Puzzle Chronicles review (XBLA)
Puzzle Chronicles was developed by Infinite Interactive and published by Konami. It was released on April 21 , 2010 and retails for 800 Microsoft Points. A copy of the game was provided by the publisher for reviewing purposes.
Right off the bat, Puzzle Chronicles is going to be compared to Puzzle Quest by almost everyone. But it deserves a moment of our attention. After playing the game for more than 20 hours, Puzzle Chronicles appears to stand on its own as a quirky, simple and fun puzzle game. And after two weeks of trying it out for this review, we’re still playing.
Puzzle Chronicles openly admits to its simplicity from the start, only giving you one main character to play the single player game with. Mixing Conan the Barbarian’s cousin with a cookie cutter RPG story, Puzzle Chronicles quickly introduces the player to its distinct puzzle mechanic, which follows an approach similar to classic titles such as Columns and Lumines. Though this might sound like two reasons not to get the game, the developers have managed to give it their own witty twist and turn it into a fun combination with a somewhat cartoony look that might suit younger gamers a bit better.
Here’s what we liked:
Simple but fun – This game is definitely not as complex as Puzzle Quest. Though the game has a linear story and is divided in different acts that form a collection of ‘dungeons’, each dungeon is filled with different puzzles and a small adventure in itself.
Variety of mini puzzles – you can perform different actions such as looking for treasure, leveling your character or unlocking dungeons by playing small puzzle games. They offer some refreshing puzzle styles to the classic ‘match the color’ template that take you away from the basic puzzle fighting mechanic.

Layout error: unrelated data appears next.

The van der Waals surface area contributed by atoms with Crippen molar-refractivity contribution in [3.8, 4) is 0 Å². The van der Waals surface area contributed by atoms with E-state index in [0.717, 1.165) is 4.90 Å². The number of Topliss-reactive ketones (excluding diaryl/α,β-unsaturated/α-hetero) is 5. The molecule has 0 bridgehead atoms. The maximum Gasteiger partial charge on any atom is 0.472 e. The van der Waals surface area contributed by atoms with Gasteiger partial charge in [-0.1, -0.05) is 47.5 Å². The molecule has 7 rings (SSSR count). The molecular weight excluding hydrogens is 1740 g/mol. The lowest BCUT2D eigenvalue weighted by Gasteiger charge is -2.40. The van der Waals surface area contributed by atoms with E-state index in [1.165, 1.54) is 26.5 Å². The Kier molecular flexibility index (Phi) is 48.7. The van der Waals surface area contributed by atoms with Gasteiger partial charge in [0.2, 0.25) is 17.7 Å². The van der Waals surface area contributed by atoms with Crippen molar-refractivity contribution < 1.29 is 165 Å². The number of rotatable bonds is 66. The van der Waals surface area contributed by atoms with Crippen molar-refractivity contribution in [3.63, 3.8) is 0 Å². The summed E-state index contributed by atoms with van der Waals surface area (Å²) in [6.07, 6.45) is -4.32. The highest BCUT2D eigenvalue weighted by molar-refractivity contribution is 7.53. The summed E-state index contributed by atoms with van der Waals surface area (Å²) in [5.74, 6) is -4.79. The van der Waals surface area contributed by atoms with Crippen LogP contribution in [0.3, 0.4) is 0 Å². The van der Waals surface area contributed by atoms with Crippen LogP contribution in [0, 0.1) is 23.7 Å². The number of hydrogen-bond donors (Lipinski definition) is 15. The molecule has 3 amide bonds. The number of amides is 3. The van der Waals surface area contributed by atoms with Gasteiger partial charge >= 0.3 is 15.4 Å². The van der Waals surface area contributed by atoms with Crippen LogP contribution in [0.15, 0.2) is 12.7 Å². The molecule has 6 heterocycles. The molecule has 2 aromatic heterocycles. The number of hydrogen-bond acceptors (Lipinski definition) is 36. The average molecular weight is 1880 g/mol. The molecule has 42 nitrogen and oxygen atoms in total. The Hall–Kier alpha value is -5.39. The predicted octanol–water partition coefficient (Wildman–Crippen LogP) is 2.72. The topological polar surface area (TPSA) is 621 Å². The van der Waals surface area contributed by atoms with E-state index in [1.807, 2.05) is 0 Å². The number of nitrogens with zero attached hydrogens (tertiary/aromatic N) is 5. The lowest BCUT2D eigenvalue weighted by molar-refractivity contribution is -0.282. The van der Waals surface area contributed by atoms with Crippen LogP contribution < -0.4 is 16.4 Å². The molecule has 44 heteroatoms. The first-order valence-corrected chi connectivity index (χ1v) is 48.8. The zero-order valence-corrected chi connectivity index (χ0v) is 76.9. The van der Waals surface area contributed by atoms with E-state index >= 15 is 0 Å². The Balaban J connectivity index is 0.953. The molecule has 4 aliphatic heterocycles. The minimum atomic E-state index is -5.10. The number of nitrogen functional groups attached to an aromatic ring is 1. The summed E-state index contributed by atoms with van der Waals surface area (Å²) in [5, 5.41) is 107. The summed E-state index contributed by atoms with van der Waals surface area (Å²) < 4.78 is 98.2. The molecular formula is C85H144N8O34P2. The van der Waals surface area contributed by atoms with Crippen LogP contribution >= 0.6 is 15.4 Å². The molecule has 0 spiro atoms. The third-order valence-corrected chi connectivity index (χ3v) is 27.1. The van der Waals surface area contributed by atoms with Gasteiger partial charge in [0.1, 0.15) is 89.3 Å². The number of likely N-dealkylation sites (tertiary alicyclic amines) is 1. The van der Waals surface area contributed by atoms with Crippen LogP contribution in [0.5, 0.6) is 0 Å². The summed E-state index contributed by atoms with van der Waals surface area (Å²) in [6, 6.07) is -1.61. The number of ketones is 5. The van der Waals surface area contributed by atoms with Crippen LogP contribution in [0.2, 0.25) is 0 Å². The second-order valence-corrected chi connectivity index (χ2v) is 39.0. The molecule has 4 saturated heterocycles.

Picking out loot – Though a bit confusing at the start, Puzzle Chronicles starts to drop a full load of cool loot on your character once he’s started leveling up a bit. Figuring out different combinations and what suits my play style best really reminded me of my classic RPG times. The game even displays fun items such as wolf heads on your character during gameplay.
(Maybe a bit too) Great for the kids – The game’s interface is far easier than Puzzle Quest with an entertaining and cartoony narrated storyline that makes it perfect for, but necessarily restricted to, younger gamers.
Full narrated story – Though the animations that are used to tell the main character’s story are a bit static, the fact that they’re fully narrated is a enriches the cartoony style and production value of the game significantly.
Here’s what we didn’t like:
Loading. . . – The biggest disappointment were the huge amounts of loading screens that kind of drive you mad after a while. Simply moving back and forth from the inventory screen to the area map already requires a couple of seconds and even resets the game’s music every time, making it even more annoying.
Puzzle Chronicles is a great game for people who haven’t yet discovered the magic of Puzzle RPGs yet and want to start out easy with the genre. You can clearly see that the game suffers by comparison to more established puzzle titles and might have tried a bit too hard to distinguish itself, but that doesn’t take away that it’s a delightful little puzzle game.
Score: Buy It